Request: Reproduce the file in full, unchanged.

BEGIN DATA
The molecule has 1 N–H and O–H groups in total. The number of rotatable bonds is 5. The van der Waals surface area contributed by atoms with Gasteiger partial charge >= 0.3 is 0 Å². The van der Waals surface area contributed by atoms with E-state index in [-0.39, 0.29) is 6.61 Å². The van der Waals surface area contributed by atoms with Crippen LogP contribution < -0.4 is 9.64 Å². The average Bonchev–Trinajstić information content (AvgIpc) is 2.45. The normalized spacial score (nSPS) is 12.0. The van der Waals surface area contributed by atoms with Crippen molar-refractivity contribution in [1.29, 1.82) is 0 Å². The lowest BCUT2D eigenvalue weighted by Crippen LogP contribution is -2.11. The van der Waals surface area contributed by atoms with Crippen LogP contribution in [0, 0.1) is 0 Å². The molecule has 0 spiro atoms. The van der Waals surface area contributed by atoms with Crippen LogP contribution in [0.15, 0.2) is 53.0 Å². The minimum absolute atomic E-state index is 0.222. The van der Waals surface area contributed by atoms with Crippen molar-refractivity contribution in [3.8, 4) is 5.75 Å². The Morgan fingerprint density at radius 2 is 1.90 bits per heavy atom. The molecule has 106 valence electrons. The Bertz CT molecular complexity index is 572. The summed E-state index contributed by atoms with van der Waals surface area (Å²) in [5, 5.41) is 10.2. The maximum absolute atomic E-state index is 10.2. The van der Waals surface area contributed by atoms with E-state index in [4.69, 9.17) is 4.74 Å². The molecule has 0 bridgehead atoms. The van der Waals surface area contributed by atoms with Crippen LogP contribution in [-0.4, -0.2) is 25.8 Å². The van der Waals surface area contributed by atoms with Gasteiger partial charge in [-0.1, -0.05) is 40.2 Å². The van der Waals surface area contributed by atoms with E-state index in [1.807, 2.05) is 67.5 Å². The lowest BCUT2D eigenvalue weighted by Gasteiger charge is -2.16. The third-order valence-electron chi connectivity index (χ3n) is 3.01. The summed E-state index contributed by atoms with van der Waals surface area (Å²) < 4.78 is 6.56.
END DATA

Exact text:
The molecule has 1 N–H and O–H groups in total. The number of rotatable bonds is 5. The van der Waals surface area contributed by atoms with Gasteiger partial charge >= 0.3 is 0 Å². The van der Waals surface area contributed by atoms with E-state index in [-0.39, 0.29) is 6.61 Å². The van der Waals surface area contributed by atoms with Crippen LogP contribution < -0.4 is 9.64 Å². The average Bonchev–Trinajstić information content (AvgIpc) is 2.45. The normalized spacial score (nSPS) is 12.0. The van der Waals surface area contributed by atoms with Crippen molar-refractivity contribution in [1.29, 1.82) is 0 Å². The lowest BCUT2D eigenvalue weighted by Crippen LogP contribution is -2.11. The van der Waals surface area contributed by atoms with Crippen LogP contribution in [0, 0.1) is 0 Å². The molecule has 0 spiro atoms. The van der Waals surface area contributed by atoms with Crippen LogP contribution in [0.15, 0.2) is 53.0 Å². The minimum absolute atomic E-state index is 0.222. The van der Waals surface area contributed by atoms with Crippen molar-refractivity contribution in [3.8, 4) is 5.75 Å². The Morgan fingerprint density at radius 2 is 1.90 bits per heavy atom. The molecule has 106 valence electrons. The Bertz CT molecular complexity index is 572. The summed E-state index contributed by atoms with van der Waals surface area (Å²) in [5, 5.41) is 10.2. The maximum absolute atomic E-state index is 10.2. The van der Waals surface area contributed by atoms with E-state index in [4.69, 9.17) is 4.74 Å². The molecule has 0 bridgehead atoms. The van der Waals surface area contributed by atoms with Crippen LogP contribution in [-0.4, -0.2) is 25.8 Å². The van der Waals surface area contributed by atoms with Gasteiger partial charge in [-0.1, -0.05) is 40.2 Å². The van der Waals surface area contributed by atoms with E-state index in [1.807, 2.05) is 67.5 Å². The lowest BCUT2D eigenvalue weighted by Gasteiger charge is -2.16. The third-order valence-electron chi connectivity index (χ3n) is 3.01. The summed E-state index contributed by atoms with van der Waals surface area (Å²) < 4.78 is 6.56.